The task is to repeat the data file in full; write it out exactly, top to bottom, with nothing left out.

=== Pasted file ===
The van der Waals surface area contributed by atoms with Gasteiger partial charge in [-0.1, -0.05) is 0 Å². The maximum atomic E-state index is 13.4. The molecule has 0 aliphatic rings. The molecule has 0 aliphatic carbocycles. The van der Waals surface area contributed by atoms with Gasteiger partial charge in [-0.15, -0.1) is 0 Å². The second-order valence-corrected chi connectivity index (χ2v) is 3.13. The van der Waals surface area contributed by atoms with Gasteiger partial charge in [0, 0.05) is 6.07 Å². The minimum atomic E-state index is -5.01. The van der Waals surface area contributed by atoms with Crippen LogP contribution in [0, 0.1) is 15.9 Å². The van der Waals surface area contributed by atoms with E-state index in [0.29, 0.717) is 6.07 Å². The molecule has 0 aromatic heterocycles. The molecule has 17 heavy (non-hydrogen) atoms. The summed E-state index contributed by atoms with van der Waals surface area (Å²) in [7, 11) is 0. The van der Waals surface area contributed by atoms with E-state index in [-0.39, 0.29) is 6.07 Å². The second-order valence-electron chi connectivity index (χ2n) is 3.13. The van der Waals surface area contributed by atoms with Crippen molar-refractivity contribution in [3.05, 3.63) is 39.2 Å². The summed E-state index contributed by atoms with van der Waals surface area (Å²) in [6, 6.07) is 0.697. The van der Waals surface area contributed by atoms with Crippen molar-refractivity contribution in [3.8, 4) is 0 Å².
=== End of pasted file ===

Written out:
The van der Waals surface area contributed by atoms with Gasteiger partial charge in [-0.1, -0.05) is 0 Å². The maximum atomic E-state index is 13.4. The molecule has 0 aliphatic rings. The molecule has 0 aliphatic carbocycles. The van der Waals surface area contributed by atoms with Gasteiger partial charge in [-0.15, -0.1) is 0 Å². The second-order valence-corrected chi connectivity index (χ2v) is 3.13. The van der Waals surface area contributed by atoms with Gasteiger partial charge in [0, 0.05) is 6.07 Å². The minimum atomic E-state index is -5.01. The van der Waals surface area contributed by atoms with Crippen LogP contribution in [0, 0.1) is 15.9 Å². The van der Waals surface area contributed by atoms with E-state index in [0.29, 0.717) is 6.07 Å². The molecule has 0 aromatic heterocycles. The molecule has 17 heavy (non-hydrogen) atoms. The summed E-state index contributed by atoms with van der Waals surface area (Å²) in [7, 11) is 0. The van der Waals surface area contributed by atoms with E-state index in [-0.39, 0.29) is 6.07 Å². The second-order valence-electron chi connectivity index (χ2n) is 3.13. The van der Waals surface area contributed by atoms with Crippen molar-refractivity contribution in [3.05, 3.63) is 39.2 Å². The summed E-state index contributed by atoms with van der Waals surface area (Å²) in [6, 6.07) is 0.697. The van der Waals surface area contributed by atoms with Crippen molar-refractivity contribution in [3.8, 4) is 0 Å².